|Copyright 2012 Erich Seifert|
The leader failed to comply with Hardison's instructions. Additionally, another member of the gang gestured towards officer Hardison with an elongated cylindrical object (later identified by ballistic experts as a "Pez dispenser") which the officer took to be a gun. The youth did not immediately comply when Hardison instructed him to "relinquish your ordnance". Hardison averted what he took to be a grave threat to his person by firing twelve rounds on the gang. Two youths were killed immediately, and four were wounded, with one later dying.
Chief of Police Bobby Harrier defended Hardison's actions, saying that the youth had failed to show proper respect for an officer of the peace. He added, however, that Hardison would be sent for remedial firearms training, to improve his shooting accuracy. "'One shot, one hit' is our motto," said Harrier.
Ms. Celeste Carpenter, kindergarten teacher at Highland Park Elementary School, who lost 2 students in the incident, commented to the press that "words like 'relinquish' and 'ordnance' aren't in the vocabulary of most 5 and 6 year olds". She also said that she teaches her students never to get into the cars of strangers. Chief Harrier responded to these statements by calling Mrs. Carpenter a "commie" and demanding that the school board immediately terminate her.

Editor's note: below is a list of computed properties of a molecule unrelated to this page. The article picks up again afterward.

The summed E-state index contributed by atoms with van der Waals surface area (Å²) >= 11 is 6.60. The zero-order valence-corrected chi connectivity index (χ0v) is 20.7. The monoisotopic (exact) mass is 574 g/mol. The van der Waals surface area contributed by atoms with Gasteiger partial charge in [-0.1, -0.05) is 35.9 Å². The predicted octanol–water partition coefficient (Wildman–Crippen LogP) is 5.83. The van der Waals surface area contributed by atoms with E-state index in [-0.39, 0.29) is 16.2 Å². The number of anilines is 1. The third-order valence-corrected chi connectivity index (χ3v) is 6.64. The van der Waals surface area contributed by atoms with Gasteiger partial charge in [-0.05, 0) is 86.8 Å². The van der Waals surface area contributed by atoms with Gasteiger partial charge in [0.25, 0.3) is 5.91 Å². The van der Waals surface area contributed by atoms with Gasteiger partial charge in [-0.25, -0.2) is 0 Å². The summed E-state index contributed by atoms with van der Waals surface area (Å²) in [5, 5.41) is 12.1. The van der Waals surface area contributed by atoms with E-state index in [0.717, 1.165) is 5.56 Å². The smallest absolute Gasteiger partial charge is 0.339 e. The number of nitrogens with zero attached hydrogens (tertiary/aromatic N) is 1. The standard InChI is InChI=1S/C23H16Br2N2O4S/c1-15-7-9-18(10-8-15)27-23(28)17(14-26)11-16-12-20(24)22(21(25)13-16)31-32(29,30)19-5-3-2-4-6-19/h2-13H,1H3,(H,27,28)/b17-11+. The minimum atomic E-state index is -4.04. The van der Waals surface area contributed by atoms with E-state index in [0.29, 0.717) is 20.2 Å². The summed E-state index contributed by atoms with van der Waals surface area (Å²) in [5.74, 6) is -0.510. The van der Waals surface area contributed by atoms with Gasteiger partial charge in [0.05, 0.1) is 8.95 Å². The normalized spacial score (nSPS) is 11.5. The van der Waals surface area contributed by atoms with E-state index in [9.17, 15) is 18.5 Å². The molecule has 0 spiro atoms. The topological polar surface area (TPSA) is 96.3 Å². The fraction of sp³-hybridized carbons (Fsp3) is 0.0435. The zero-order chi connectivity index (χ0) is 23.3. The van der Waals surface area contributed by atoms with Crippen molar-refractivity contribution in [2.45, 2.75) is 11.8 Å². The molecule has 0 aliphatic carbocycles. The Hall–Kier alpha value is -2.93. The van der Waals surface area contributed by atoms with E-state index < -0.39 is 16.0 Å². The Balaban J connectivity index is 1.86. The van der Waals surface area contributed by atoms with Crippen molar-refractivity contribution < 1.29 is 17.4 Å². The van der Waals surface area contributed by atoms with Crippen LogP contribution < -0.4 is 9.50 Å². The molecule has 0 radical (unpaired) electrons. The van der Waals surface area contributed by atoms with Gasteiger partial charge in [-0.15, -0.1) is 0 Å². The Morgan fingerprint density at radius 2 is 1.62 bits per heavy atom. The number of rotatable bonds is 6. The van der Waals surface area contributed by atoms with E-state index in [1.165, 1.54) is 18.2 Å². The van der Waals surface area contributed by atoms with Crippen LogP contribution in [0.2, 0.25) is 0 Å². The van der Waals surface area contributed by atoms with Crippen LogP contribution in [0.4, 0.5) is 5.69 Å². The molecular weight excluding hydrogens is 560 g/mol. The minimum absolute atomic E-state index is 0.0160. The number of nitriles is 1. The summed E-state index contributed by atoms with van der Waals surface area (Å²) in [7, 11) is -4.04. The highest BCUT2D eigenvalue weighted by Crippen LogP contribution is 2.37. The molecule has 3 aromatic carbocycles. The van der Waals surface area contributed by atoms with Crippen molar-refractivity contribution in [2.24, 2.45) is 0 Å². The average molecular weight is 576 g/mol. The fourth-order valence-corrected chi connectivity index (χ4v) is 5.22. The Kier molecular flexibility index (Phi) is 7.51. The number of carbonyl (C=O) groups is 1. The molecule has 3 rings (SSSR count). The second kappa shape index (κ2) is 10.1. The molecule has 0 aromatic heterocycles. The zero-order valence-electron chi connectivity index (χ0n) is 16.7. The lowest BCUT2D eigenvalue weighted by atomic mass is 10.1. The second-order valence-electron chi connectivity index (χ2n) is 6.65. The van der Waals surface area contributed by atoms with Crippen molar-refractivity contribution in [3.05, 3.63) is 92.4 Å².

Highland Park parents are divided in their opinions of the incident. Some side with Ms. Carpenter. But Brenda Lipschitz, mother of a Highland Park first-grader and spokeswoman for the Society Honoring the Ever-Expanding Power of Law Enforcement (SHEEPLE), captured the sentiment of some parents when she stated: "We haven't seen a single pair of elbows on the table since last Thursday. It's hard to argue with results like that." Timmy Lipschitz was unavailable for comment, as he no longer speaks.
Officer Hardison was given paid leave while the police department investigated the incident, but has already been cleared to return to work. He will be decorated for valor in a ceremony on Tuesday, the same day as the funeral for Samuel Waters, 5, the reputed gang leader.
More shining examples:
- of the honorable
- and valiant
- Seattle police force
- (with emphasis on the word 'FORCE'!) The "Cinerama slam" is now routinely taught to new Seattle police officers, as an appropriate way to arrest suspects who have stopped running and put their hands up in surrender. Officers are also taught that after utilizing the slam, it's a good idea to drag the suspect around on the pavement for a while, to ensure that the spinal cord injury "sticks".